Plaintiff received additional medical treatment later in 1993. On 21 December 1993, rheumatologist Dr. David S. Caldwell (“Dr. Caldwell”), determined that plaintiff might have an atypical presentation of rheumatoid arthritis. Dr. Caldwell further stated that plaintiff’s job might have had something to do with plaintiff’s bilateral elbow problems.
On 12 July 1994, plaintiff filed a Form 18 with the Industrial Commission. In the Form 18, plaintiff claimed that repetitive load bearing movements with his upper extremities caused traumatic arthritis. Plaintiff’s bilateral elbow problems had begun five years prior to the filing of the Form 18 with the Industrial Commission; he was diagnosed with traumatic arthritis two and one half years prior to filing his Form 18 with the Industrial Commission; and he was diagnosed with rheumatoid arthritis twenty months prior to filing the Form 18.
Dr. Coonrad informed plaintiff on 3 May 1996, that it was unlikely that plaintiff’s job caused his rapidly progressive and severe arthrosis of each elbow, and although it might have been an aggravating condition, Dr. Coonrad could not determine a percentage or degree of aggravation. Dr. Caldwell confirmed plaintiff’s diagnosis of atypical presentation of rheumatoid arthritis when x-rays revealed that plaintiff was experiencing erosive changes in his feet in January 2001.
In October 2000, plaintiff filed a Form 33 requesting a hearing on this matter. There is no evidence in the record to show that other employees suffered from hand and arm injuries in the course of their employment. The Deputy Commissioner found that there has been no person other than plaintiff who has ever developed complete bilateral elbow joint destruction while performing an operator job with defendant-employer.
In Dr. Caldwell’s deposition, he stated that (1) because of plaintiff’s pre-existing rheumatoid disease, plaintiff had an increased risk of developing an exacerbation of his underlying rheumatoid arthritis compared to the general public not so employed; (2) plaintiff’s job at defendant-employer for a person without rheumatoid arthritis posed no increased risk of the type of elbow problems plaintiff experienced; (3) plaintiff’s job contributed to the advanced arthritis and the destruction of his bilateral elbow joints; and (4) plaintiff’s elbow aggravation and the underlying disease process resulted in plaintiff’s incapacity for continued work after 22 October 1992.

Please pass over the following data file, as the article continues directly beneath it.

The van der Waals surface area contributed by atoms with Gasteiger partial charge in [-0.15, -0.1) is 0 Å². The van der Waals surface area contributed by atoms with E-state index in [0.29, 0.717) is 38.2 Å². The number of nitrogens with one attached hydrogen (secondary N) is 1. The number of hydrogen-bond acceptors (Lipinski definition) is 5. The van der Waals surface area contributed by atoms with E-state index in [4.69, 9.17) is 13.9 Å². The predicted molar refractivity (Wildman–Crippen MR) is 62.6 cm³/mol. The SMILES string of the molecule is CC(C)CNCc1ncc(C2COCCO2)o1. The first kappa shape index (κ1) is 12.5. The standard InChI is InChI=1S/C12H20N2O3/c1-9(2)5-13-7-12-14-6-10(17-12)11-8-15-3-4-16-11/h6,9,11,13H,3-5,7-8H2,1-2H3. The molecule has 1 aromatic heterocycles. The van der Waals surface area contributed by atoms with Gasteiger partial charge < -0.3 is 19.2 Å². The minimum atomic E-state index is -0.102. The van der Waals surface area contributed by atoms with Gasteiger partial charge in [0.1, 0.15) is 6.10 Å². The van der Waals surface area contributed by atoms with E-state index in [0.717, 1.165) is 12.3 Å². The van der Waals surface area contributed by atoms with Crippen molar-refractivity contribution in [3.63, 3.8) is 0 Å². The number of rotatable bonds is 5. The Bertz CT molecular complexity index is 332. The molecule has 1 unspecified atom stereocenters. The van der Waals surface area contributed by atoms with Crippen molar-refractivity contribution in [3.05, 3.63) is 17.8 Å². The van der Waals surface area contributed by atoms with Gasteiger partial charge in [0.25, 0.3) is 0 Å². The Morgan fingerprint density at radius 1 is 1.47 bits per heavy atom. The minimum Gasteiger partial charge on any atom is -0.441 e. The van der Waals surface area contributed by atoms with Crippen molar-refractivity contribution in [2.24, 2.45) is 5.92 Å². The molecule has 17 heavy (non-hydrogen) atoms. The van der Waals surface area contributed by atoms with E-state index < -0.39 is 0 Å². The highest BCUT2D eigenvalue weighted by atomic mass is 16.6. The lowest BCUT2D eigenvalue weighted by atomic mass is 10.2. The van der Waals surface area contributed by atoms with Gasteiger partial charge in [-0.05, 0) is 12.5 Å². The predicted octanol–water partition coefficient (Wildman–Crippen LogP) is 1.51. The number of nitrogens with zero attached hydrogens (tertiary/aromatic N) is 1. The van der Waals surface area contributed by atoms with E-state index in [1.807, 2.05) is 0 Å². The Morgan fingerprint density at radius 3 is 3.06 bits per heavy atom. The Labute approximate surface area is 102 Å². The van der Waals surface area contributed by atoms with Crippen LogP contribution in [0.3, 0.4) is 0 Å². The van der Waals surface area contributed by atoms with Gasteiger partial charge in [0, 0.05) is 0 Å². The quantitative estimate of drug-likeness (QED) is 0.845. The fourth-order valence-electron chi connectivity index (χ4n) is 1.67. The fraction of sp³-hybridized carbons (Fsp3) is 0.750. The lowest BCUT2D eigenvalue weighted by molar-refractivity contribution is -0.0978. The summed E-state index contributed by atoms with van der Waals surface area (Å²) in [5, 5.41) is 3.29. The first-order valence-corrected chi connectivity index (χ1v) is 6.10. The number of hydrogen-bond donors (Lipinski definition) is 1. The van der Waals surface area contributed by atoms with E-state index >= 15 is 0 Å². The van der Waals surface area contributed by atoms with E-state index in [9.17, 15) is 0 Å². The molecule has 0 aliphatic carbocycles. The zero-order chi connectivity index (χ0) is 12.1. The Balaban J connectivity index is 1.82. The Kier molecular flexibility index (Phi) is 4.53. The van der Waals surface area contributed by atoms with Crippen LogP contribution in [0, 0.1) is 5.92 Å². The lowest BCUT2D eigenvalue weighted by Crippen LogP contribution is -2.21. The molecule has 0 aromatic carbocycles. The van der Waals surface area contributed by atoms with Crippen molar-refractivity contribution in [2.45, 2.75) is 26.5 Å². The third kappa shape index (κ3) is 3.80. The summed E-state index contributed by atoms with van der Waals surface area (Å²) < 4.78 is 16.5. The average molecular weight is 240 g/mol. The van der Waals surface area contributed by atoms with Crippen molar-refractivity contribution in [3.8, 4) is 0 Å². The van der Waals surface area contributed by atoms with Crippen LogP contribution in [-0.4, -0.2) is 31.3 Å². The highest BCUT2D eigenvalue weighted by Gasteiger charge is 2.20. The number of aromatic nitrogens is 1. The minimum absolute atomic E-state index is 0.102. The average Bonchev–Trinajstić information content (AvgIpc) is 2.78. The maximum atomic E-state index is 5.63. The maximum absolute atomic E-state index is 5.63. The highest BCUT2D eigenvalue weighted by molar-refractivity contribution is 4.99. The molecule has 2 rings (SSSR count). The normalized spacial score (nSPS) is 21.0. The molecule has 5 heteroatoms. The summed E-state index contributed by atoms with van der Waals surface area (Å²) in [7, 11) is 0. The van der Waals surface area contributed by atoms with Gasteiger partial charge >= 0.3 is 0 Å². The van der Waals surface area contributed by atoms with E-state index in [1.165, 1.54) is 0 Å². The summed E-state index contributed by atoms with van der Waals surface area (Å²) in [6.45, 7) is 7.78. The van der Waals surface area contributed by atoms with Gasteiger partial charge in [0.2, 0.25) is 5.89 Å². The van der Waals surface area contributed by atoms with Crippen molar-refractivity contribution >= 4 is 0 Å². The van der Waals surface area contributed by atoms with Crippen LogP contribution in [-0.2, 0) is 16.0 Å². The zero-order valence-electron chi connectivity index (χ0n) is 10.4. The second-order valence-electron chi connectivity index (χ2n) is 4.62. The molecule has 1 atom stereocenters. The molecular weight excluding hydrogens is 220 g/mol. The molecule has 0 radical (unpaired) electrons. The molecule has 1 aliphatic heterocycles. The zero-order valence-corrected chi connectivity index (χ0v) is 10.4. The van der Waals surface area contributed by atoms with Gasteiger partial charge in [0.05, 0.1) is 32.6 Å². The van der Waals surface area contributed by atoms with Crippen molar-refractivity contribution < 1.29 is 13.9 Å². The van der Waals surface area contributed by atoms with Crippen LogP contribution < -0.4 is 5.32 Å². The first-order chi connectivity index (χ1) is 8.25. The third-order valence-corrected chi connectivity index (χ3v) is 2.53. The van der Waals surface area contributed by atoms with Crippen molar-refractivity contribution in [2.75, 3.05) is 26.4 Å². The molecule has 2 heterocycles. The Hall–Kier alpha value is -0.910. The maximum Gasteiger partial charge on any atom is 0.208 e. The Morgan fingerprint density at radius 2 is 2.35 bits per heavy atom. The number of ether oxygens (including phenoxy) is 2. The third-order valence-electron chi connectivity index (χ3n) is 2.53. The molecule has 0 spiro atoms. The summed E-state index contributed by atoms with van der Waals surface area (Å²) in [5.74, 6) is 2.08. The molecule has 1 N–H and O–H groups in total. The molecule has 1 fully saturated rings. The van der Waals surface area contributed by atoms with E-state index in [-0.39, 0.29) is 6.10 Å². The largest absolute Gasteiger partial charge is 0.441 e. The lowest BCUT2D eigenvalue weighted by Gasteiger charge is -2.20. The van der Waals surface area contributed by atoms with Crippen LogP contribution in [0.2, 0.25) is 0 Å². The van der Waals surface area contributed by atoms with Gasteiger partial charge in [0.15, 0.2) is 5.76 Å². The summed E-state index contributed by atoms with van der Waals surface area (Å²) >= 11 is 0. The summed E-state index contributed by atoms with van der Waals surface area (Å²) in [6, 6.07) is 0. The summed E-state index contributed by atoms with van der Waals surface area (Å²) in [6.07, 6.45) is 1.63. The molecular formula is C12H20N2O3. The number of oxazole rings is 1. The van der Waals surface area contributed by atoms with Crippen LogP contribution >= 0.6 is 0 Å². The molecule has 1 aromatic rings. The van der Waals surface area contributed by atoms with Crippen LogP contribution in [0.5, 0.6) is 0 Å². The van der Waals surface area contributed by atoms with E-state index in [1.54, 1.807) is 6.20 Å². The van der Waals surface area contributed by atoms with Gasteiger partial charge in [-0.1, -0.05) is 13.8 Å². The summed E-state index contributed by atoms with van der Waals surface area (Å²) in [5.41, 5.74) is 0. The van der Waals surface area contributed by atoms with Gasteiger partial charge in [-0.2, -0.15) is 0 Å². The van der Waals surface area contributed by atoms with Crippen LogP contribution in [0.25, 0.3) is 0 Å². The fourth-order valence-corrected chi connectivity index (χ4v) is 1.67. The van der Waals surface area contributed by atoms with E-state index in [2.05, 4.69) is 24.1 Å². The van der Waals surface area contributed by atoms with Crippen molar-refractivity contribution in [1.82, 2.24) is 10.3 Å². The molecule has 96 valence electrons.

Another orthopaedic surgeon specializing in upper extremities, Dr. George S. Edwards (“Dr. Edwards”), testified that plaintiff’s job subjected plaintiff’s elbows to microtrauma due to its repetitive nature and that the job could have placed plaintiff at an increased risk of injuring his arms compared to the general public. However, Dr. Edwards testified that the job and plaintiff’s performance did not have an effect on the cartilage destruction within plaintiff’s elbows and the job did not cause or accelerate any permanent deterioration of his elbow joints.
In addition, Dr. Douglas H. Adams (“Dr. Adams”) testified that although plaintiff’s job required him to use his upper extremities repetitively, Dr. Adams knew of no studies showing an association between work and the degree of force on the joint and the progression of rheumatoid arthritis and the destruction of joints.
On appeal, plaintiff-appellant argues that the Commission committed reversible error in finding for defendant-appellees, and presents eleven Assignments of Error citing various challenges to the full Commission’s disposition of this case. In their response, defendants raise eight cross-assignments of error.